Yes, you were given a formal name at birth and you may be a creative individual who wants to express yourself with a unique email address, but suddenly you realize firstname.lastname@example.org might not be the most appropriate email address to use. Who is your audience? What impression will you leave on the admissions officer? Every bit of information you reveal tells the college admissions office something about you. I often ask students to think about how their grandparents might react to the address. It may be safer and more appropriate to use your school email address or create one that will be used for all your college correspondence.
Next, are you taking the time to create an email that will make a good impression and get your questions answered? After all, you don’t want to hurt chances of getting into the school.
You might be writing an email to an admissions counselor to ask for advice, check the status of an application, or just to get a bit more information. Here’s how to compose an email in a way that will not cause the counselor to hit the delete button, or worse, make the counselor reconsider an acceptance to the college.
Check for typos and grammatical errors.
Use standard and proper English and never use text message abbreviations.
Consider the following two examples:
- “hi i am interested in ur school can u send me more info plz.”
- “Dear (Name of Counselor), I am interested in your school and would like to receive more information. I appreciate your time and assistance. Best Regards/Sincerely, Your Name”. Or, if communication has been slightly more informal, a simple, “Dear (Name of Counselor), Thank you very much for the information! (Your Name)” is also sufficient.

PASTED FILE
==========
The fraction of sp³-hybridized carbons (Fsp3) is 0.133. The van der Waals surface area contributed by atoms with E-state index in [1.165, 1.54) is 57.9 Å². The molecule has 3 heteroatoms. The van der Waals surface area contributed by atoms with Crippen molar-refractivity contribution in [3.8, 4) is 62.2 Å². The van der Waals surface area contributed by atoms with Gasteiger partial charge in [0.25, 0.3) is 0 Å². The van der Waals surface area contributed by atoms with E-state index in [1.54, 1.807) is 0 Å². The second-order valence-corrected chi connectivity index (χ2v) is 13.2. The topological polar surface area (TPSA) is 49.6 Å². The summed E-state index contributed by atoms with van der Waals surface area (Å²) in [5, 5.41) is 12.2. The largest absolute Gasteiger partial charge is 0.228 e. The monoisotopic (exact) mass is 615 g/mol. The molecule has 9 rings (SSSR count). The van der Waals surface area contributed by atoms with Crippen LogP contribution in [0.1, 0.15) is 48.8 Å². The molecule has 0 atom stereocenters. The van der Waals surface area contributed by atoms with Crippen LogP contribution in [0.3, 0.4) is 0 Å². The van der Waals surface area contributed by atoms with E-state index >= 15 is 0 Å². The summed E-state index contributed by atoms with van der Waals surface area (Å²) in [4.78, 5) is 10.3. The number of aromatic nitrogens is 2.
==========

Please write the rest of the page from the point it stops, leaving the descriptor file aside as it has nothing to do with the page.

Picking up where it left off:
Which one would impress the reader? The first one requires decoding, the second is straightforward and in plain English. It’s better to avoid using abbreviations at all, unless relevant to the school (Bachelor of Arts, for example, can be abbreviated to B.A.)
The simpler, the better, so be straightforward and to the point.
Maintain contact and always follow up with the admissions counselors.
The moral of this story, is this; remember that while you may have fantastic talents and skills to share, you may never even get a foot in the door with a freaky or funny email name like “shedevil” or “studmuffin”. While you never know how an admissions counselor perceives you before they meet you, you can control some of the variables they evaluate you by. Goofy e-mail names are just fine with your Yahoo buddy list but they are not appropriate during a college application process. Put yourself in the counselor’s shoes and think twice before you send that email!